For the case of Chile, the works of Pinto and Véliz became clear representatives of this view. Pinto (1959) argued that while the US was able to initiate an industrial transformation through the victory of the bourgeois elite and its protectionists policies against ‘England’s free trade imperialism’, in the case of Chile the power bloc (landlords, traders and financiers) did not develop any clear interests towards overcoming Chile’s peripheral condition, passively adapting to the pressures from global trade for specialising in the static comparative advantages of natural resources. Véliz (1963) reinforced this view and indicated that the key problem of Chile’s economy during the 19th century until the crisis of 1930 was the ‘free trade’ coalition, confining any non-marginal State involvement and protection, in order to safe their profitable (yet socially sub-optimal) passive integration into the global market. The deepest historical analyses coming from this view for the Chilean case are Zetilin (1984), and Zeitlin and Ratcliff (1987). The first one suggested that Chile had different ‘Civil Wars’ (1851-61, 1891 and 1973) between a pro-development, industrialist and protective proto-industrial bourgeoisie, and a liberal, free-trade, extractive and financial elite. The results were an abortive industrial development and the triumph of the most liberal elites, unable and unwilling to implement the series of protective policies necessary for building new comparative advantages beyond the ones ‘given’ by the world economy. The result was the consolidation of an elite power bloc established by capitalists focused on trade and finance together with a strong landlord class that shaped Chile’s economy towards passively accepting the world market’s pressure for specialisation in natural resources and trade activities, leaving manufactures and industrial production to the capitalist centres.

The Dependency school deepened and radicalised this approach. For Frank (1967), the economic elite of peripheries is as rational as any capitalist class; their motives are strictly guided by modern profit-seeking rationality just as their Western peers. For him, the elite’s lack of an ‘entrepreneurial spirit’ does not come from some colonial heritage or pre-capitalist and feudal rationality (as was assumed, implicitly or explicitly in the classical developmentalist and modernization approaches), but from the most capitalist-rational way to accumulate wealth in peripheries: resource extraction, finance and commerce, any of this able to spark a process of industrial capitalist accumulation.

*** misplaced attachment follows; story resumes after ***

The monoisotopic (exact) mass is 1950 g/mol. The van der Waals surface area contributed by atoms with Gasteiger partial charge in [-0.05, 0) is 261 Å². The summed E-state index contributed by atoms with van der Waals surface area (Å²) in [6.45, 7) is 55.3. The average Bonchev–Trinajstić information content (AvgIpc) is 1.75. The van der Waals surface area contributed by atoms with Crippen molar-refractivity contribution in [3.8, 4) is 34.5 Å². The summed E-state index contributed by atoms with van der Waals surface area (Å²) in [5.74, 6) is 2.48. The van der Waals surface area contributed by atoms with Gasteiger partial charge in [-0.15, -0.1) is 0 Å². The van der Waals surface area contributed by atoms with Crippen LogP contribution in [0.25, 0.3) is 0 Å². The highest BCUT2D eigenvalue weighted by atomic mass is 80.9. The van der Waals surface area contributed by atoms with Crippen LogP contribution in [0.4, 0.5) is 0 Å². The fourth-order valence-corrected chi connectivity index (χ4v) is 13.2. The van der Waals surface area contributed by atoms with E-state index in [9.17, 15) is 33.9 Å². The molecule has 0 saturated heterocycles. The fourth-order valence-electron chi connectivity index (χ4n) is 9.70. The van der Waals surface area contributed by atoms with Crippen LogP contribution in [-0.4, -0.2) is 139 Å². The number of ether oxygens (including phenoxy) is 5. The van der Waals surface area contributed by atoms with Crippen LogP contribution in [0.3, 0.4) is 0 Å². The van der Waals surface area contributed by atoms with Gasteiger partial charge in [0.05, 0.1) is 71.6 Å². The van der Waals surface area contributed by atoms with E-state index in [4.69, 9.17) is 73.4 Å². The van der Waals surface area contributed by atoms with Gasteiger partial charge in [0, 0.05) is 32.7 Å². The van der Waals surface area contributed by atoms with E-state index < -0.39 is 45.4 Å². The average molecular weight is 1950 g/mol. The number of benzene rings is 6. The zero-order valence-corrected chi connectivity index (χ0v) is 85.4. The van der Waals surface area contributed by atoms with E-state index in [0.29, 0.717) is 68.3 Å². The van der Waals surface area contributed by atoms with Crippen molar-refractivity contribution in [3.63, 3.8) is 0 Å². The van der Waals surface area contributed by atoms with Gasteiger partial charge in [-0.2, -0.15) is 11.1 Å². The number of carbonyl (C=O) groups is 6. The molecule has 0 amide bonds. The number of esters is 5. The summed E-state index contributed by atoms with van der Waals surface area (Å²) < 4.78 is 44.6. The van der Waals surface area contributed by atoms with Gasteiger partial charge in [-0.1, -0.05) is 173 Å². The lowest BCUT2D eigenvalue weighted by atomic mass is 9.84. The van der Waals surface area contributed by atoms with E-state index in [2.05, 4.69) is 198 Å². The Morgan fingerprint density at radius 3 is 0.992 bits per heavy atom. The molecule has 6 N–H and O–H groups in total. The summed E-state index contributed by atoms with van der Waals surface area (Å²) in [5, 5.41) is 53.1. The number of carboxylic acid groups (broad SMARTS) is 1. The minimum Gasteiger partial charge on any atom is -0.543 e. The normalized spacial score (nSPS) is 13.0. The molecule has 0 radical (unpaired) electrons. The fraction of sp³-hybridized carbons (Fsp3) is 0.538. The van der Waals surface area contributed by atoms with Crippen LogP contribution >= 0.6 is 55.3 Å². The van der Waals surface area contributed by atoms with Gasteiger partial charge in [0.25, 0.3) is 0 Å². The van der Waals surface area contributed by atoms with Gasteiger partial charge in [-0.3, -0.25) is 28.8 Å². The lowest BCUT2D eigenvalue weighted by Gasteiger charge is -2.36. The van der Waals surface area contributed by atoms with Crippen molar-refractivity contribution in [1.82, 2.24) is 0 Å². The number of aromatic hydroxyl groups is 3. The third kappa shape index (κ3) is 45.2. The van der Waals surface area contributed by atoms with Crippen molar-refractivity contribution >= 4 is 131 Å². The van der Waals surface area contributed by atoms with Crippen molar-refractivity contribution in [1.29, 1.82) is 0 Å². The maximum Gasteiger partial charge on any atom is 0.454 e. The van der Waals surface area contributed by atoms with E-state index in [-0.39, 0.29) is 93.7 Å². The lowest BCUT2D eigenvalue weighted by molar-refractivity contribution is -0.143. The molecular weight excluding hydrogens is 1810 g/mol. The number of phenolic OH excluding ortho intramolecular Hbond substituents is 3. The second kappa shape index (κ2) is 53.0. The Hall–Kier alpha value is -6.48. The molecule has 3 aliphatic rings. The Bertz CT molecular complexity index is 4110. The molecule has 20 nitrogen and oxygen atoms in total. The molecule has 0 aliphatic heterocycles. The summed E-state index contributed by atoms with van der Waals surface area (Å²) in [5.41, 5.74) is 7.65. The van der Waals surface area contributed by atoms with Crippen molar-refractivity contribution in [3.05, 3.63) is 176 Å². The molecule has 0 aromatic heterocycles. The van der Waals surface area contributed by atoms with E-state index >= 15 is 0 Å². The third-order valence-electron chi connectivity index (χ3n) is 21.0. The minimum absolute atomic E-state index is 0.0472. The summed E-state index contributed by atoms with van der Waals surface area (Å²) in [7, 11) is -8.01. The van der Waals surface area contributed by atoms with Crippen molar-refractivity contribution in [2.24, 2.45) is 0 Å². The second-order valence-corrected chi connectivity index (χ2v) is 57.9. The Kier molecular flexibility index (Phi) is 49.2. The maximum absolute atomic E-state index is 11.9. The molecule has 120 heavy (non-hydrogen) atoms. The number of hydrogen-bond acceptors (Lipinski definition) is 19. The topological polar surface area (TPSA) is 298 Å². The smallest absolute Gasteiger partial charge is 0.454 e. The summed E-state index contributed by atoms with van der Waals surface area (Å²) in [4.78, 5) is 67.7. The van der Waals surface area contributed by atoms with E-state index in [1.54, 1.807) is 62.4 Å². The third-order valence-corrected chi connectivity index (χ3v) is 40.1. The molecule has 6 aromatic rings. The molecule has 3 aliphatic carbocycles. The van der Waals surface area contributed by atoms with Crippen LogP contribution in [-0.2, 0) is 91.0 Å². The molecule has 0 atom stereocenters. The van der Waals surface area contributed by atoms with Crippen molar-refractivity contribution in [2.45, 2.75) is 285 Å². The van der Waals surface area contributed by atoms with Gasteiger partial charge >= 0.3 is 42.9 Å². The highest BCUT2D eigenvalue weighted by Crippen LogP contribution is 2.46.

After the falling down of the Industrialization by Import Substitution (ISI) regime, classical developmentalism and structuralism began to be reconsidered by a new school vaguely defined as ‘neodevelopmentalism’ (Bresser-Pereira, 2019). This school based most of its analyses on the comparison between East Asian ‘economic miracle’ and the economic stagnation of both the ISI and liberal experiments of Africa and Latin America (see Kohli, 2012).

This school reproduced many of the argument for State involvement established by the classical developmentalist school. Market economies in peripheral societies deployed a series of market failures that private capitalists were unable to integrate into their investment decisions. According to Fajnzylber (1983), capitalists in developing countries made investments, which while statically efficient (in terms of resource allocations under given technological and productive conditions), were inefficient in a dynamic way (unable to invest in new comparative advantages). The reason was straightforward: capitalists base their investment on the expectation of future profit, which means deciding between options according to the level of risk and short-term gains. In that sense, investing in new industries or higher value-added sectors, which went against the given signals of profits from the market, was, economically speaking, irrational. This ‘irrationality’ was explained as an outcome of both the immobility of their productive factors and the path dependency dynamics derived from their previous investments and the institutional inertia for Latin America see Schneider (2013), an example applied to the US can be found in Brenner (2006).

This literature suggested that the Asian example showed that a cohesive State with a strong bureaucracy implementing active industrial policies was the main ‘entrepreneurial agent’ in driving public and private resources towards dynamic efficient sectors beyond the market signals (Amsden, 1989; Evans, 1995; Kohli, 2004). While this type of State helped the capitalist elite to be Shumpeterian and explained the Asian success, the absence and the predominance of the capitalist rentier elite power in the rest of the peripheral countries explained their failure to industrialise (Chibber, 2004; Kay, 2002; Evans, 1995)1.